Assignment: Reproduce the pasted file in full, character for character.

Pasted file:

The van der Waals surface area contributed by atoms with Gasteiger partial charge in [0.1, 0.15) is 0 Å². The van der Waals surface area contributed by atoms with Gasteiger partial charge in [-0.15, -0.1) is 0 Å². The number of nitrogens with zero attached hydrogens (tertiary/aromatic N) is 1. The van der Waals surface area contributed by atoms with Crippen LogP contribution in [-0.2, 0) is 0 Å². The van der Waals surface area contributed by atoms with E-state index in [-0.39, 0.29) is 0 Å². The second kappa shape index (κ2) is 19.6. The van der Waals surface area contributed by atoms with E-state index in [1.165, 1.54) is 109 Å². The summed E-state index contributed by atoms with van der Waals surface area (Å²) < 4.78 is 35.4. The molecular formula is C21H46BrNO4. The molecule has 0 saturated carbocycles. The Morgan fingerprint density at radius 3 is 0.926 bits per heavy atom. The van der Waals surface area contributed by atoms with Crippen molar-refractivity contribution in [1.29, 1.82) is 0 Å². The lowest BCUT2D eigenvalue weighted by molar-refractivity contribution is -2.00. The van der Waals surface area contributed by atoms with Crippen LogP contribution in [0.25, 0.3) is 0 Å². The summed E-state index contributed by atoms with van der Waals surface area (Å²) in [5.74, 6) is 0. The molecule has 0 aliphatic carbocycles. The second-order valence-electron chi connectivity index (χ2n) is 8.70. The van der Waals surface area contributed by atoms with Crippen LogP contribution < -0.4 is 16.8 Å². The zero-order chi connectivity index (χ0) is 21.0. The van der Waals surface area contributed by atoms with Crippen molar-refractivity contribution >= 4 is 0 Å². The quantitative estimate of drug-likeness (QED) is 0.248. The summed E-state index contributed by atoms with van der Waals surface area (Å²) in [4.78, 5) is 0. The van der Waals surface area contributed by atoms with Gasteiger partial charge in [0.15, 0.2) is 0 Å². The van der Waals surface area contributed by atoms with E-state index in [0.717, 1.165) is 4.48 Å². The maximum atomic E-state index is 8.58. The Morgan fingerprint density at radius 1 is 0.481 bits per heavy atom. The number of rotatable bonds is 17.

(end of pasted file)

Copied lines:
The van der Waals surface area contributed by atoms with Gasteiger partial charge in [0.1, 0.15) is 0 Å². The van der Waals surface area contributed by atoms with Gasteiger partial charge in [-0.15, -0.1) is 0 Å². The number of nitrogens with zero attached hydrogens (tertiary/aromatic N) is 1. The van der Waals surface area contributed by atoms with Crippen LogP contribution in [-0.2, 0) is 0 Å². The van der Waals surface area contributed by atoms with E-state index in [-0.39, 0.29) is 0 Å². The second kappa shape index (κ2) is 19.6. The van der Waals surface area contributed by atoms with E-state index in [1.165, 1.54) is 109 Å². The summed E-state index contributed by atoms with van der Waals surface area (Å²) < 4.78 is 35.4. The molecular formula is C21H46BrNO4. The molecule has 0 saturated carbocycles. The Morgan fingerprint density at radius 3 is 0.926 bits per heavy atom. The van der Waals surface area contributed by atoms with Crippen molar-refractivity contribution in [1.29, 1.82) is 0 Å². The lowest BCUT2D eigenvalue weighted by molar-refractivity contribution is -2.00. The van der Waals surface area contributed by atoms with Crippen LogP contribution in [0.25, 0.3) is 0 Å². The summed E-state index contributed by atoms with van der Waals surface area (Å²) in [5.74, 6) is 0. The molecule has 0 aliphatic carbocycles. The second-order valence-electron chi connectivity index (χ2n) is 8.70. The van der Waals surface area contributed by atoms with Crippen LogP contribution < -0.4 is 16.8 Å². The zero-order chi connectivity index (χ0) is 21.0. The van der Waals surface area contributed by atoms with Crippen molar-refractivity contribution >= 4 is 0 Å². The quantitative estimate of drug-likeness (QED) is 0.248. The summed E-state index contributed by atoms with van der Waals surface area (Å²) in [4.78, 5) is 0. The van der Waals surface area contributed by atoms with Gasteiger partial charge in [0.15, 0.2) is 0 Å². The van der Waals surface area contributed by atoms with E-state index in [0.717, 1.165) is 4.48 Å². The maximum atomic E-state index is 8.58. The Morgan fingerprint density at radius 1 is 0.481 bits per heavy atom. The number of rotatable bonds is 17.